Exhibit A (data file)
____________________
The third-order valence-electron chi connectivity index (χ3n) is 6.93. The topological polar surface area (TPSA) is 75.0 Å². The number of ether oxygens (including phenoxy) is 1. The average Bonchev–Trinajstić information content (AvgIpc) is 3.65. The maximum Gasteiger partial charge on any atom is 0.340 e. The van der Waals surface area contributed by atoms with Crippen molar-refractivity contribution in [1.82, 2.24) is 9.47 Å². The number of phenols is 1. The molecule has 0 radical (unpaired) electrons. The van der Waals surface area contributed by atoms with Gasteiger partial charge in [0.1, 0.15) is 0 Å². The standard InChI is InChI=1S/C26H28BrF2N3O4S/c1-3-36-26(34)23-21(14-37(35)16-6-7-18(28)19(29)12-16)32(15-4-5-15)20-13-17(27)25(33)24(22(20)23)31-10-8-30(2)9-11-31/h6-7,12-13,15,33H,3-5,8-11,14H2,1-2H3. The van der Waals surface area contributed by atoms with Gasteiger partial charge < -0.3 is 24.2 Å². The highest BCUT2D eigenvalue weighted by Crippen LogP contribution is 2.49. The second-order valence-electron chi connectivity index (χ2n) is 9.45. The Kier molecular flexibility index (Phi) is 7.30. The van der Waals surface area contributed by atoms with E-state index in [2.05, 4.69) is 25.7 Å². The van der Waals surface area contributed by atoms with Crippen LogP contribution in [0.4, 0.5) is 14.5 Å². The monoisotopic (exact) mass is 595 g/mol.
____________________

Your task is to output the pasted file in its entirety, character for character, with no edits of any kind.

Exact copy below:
The third-order valence-electron chi connectivity index (χ3n) is 6.93. The topological polar surface area (TPSA) is 75.0 Å². The number of ether oxygens (including phenoxy) is 1. The average Bonchev–Trinajstić information content (AvgIpc) is 3.65. The maximum Gasteiger partial charge on any atom is 0.340 e. The van der Waals surface area contributed by atoms with Crippen molar-refractivity contribution in [1.82, 2.24) is 9.47 Å². The number of phenols is 1. The molecule has 0 radical (unpaired) electrons. The van der Waals surface area contributed by atoms with Gasteiger partial charge in [0.1, 0.15) is 0 Å². The standard InChI is InChI=1S/C26H28BrF2N3O4S/c1-3-36-26(34)23-21(14-37(35)16-6-7-18(28)19(29)12-16)32(15-4-5-15)20-13-17(27)25(33)24(22(20)23)31-10-8-30(2)9-11-31/h6-7,12-13,15,33H,3-5,8-11,14H2,1-2H3. The van der Waals surface area contributed by atoms with Gasteiger partial charge < -0.3 is 24.2 Å². The highest BCUT2D eigenvalue weighted by Crippen LogP contribution is 2.49. The second-order valence-electron chi connectivity index (χ2n) is 9.45. The Kier molecular flexibility index (Phi) is 7.30. The van der Waals surface area contributed by atoms with E-state index in [2.05, 4.69) is 25.7 Å². The van der Waals surface area contributed by atoms with Crippen LogP contribution in [0.4, 0.5) is 14.5 Å². The monoisotopic (exact) mass is 595 g/mol.